Demonstrations and appeals deemed “unIslamic” by religious scholars and government
Riyadh (AsiaNews/Agencies) – Every jasmine revolution-like protest or rally is banned in Saudi Arabia, the Saudi Interior minister announced on TV. Security forces are prepared to use every means at their disposal to prevent actions that threatened public order. On Sunday, the country’s top religious leaders issued a statement, slamming as “unIslamic” calls for demonstrations and pro-reform petitions.
Both announcements come in the wake of a series of protests that broke out in Shia regions of the country, not far from Bahrain, and a wave of online appeals for a jasmine uprising similar to that of Egypt and Tunisia. The turn of events was sufficient for King Abdullah to adopt measures to reduce social dissatisfaction (see “Jasmine uprisings: Saudi Arabia fears contagion, contemplates reforms,” in AsiaNews, 21 February 2011).
"Regulations in the kingdom forbid categorically all sorts of demonstrations, marches and sit-ins, as they contradict Islamic Sharia law and the values and traditions of Saudi society," the Saudi Interior Ministry statement said. Police, it said, was "authorised by law to take all measures needed against those who try to break the law".
However, Shia clergyman Tawfiq al-Ahmar was released on Sunday. He had been arrested on 27 February after calling for a constitutional monarchy. Saudi Arabia is an absolute monarchy under wahhabi rule.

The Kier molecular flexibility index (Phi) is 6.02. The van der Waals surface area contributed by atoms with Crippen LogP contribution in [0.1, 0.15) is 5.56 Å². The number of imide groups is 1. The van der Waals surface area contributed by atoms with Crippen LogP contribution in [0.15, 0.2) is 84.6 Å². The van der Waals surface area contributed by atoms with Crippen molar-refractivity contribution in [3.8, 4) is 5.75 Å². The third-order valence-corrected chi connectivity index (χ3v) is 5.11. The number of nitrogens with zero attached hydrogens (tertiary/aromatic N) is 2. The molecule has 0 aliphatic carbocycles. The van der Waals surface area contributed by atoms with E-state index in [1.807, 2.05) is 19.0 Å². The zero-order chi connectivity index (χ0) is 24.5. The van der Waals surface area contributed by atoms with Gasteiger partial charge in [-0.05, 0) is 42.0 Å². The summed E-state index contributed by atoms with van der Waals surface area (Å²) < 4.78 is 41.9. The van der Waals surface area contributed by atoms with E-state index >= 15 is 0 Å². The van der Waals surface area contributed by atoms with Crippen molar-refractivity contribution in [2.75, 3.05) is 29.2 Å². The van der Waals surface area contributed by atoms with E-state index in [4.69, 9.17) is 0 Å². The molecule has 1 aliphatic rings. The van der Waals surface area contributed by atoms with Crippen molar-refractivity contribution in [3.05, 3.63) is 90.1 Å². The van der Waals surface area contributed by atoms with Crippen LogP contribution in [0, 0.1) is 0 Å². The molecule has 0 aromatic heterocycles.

The ten-member Council of Senior Scholars, chaired by the Mufti of Saudi Arabia, issued a statement saying that “The council stresses that demonstrations are prohibited in this country, and that the Islamic way of realising common interest is by offering advice”.
“Reform and advice are the Islamic way and would carry benefits and prevent evil, and that does not happen through intimidating and seditious statements on which signatures are collected," the statement read.
The declaration was referring here to online appeals for demonstrations on 11 and 20 March, and to the requests addressed to King Abdullah made by intellectuals and human rights activists for changes to Saudi society and constitution.